Since you spend so much time at work, it’s a real drag if you’re miserable the whole time you’re on the clock. Do you need to love your job? It would be great if everyone could get paid to do what they love, but until you can achieve that elusive goal, what can you do to make the 9-to-5 more pleasant? What can you do to be happier at work?
How to be happier at work
Finish the drudgery first. Whatever you dread every day, get it done as soon as you can so that you don’t need to worry about it the rest of the day. In general, try to organize and plan your time to suit your own needs. It’s not always possible, but sometimes, handling the little things that you hate can make the day a little easier to get through.
Stop complaining about what you can’t change. It’s easy to get caught in a rut and to complain ad nauseum about a colleague who’s not pulling her weight or a boss who should have been let go in the last downsizing. However, complaining about things you can’t change only contributes to your misery. Don’t give in to the temptation to drone on and on about the negatives; instead, focus on what you can change, and spend your energies there.
Make friends at work. There’s no question that everything is better when you have a friend in your corner. You don’t need to be “besties” with everyone at the office, but having one or two colleagues who are always happy to go to lunch or catch a quick coffee can make all the difference.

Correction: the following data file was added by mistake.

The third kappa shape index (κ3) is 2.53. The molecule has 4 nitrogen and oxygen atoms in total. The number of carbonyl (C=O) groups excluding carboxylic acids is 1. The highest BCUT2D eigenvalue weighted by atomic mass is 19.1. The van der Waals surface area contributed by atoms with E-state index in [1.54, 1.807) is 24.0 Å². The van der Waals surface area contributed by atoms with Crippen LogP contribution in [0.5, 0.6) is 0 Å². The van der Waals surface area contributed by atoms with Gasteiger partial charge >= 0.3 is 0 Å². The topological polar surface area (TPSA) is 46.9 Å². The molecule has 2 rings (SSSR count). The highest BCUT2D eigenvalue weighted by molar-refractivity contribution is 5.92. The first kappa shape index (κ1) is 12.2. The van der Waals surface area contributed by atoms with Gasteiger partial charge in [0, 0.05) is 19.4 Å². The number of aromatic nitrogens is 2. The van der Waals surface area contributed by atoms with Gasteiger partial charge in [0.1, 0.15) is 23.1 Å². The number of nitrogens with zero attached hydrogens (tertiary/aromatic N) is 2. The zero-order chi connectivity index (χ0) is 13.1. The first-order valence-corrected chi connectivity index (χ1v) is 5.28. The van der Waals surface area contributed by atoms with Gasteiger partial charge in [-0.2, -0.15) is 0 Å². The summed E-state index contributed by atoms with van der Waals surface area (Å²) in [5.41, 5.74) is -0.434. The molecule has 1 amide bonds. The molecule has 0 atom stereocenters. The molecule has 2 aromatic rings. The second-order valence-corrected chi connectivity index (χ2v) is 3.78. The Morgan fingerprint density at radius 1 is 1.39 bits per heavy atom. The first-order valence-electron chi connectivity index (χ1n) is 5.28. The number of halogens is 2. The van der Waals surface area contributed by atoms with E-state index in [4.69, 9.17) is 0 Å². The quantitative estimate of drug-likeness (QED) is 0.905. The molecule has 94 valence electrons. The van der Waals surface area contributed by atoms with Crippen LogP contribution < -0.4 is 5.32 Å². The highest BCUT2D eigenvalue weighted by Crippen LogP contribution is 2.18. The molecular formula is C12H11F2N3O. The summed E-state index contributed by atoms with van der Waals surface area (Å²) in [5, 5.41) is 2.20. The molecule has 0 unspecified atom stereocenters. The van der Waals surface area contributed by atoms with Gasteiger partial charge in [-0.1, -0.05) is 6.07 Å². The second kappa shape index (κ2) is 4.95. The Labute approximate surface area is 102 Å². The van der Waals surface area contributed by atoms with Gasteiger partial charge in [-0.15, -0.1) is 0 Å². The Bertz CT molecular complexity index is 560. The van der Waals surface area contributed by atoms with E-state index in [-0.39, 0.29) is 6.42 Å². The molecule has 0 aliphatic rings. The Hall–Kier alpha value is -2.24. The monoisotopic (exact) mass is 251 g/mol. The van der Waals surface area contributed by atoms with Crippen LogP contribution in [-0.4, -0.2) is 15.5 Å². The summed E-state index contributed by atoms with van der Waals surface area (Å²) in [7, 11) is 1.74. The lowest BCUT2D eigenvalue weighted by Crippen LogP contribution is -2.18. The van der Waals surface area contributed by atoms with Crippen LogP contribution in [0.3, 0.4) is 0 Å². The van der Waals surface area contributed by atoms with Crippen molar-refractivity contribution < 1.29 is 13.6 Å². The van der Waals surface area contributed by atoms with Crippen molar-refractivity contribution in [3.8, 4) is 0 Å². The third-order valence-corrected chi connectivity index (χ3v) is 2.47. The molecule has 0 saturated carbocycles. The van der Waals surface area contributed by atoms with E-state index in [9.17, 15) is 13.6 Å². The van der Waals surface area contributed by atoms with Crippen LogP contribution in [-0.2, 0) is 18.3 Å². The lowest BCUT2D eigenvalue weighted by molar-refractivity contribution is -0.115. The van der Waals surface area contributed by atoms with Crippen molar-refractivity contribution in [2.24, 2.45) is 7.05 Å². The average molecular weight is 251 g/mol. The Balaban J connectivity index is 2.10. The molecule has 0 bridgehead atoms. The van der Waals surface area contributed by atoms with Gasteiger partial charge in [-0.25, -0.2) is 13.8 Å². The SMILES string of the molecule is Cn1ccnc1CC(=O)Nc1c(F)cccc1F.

Give compliments. Look for opportunities to tell other people what they’re doing well; it will make their day, and will give you a boost, too. Plus, you never know: If you begin to pass around kudos in the office, it can affect everyone’s mood and perhaps improve the overall office culture. Don’t fall victim to the myth that you can only help improve things if you’re a supervisor or have authority; take initiative and you could really make a difference for your colleagues.
Keep track of good things. Every time something happens at work that makes you happy, make a note. Maybe it sounds a little corny, but if you can remember the good times, it could help make the challenges easier to overcome.
Take breaks. There’s nothing worse than sitting at your desk, staring at the computer all day long. It’s bound to make you feel draggy and depressed. Get up and move around. Stretch, take a walk, go find a window and check the weather. Daydream a little. Mental and physical breaks can make a difference in your day and make you feel better, no matter what else is going on. Give yourself the opportunity for a new perspective and you may see a difference in your day
Reward yourself. If no one else is paying making a point to recognize and reward your efforts, create your own system of rewards and treats. After you finish a particularly onerous task well, do something special for yourself.
Find something redeeming about your job. Even if you really don’t like your job, or the people you work with, try to find some redeeming features about how you spend your time. Think about how you can be even better at what you do.
Make plans. Think about what’s next. Especially if work doesn’t make you happy, begin to plan how you’re going to transition to something new. Review job descriptions and decide what you’re most qualified to do. (Don’t conduct your job search at work, though!) Start to plan how to add the skills and experiences you don’t have on your resume. Update your resume. Plan how to expand your network and consider if it may be time to change careers. The more plans you make, the easier it will be to influence a change in your work life.
This originally appeared on AOL Jobs.
Photo by @Doug88888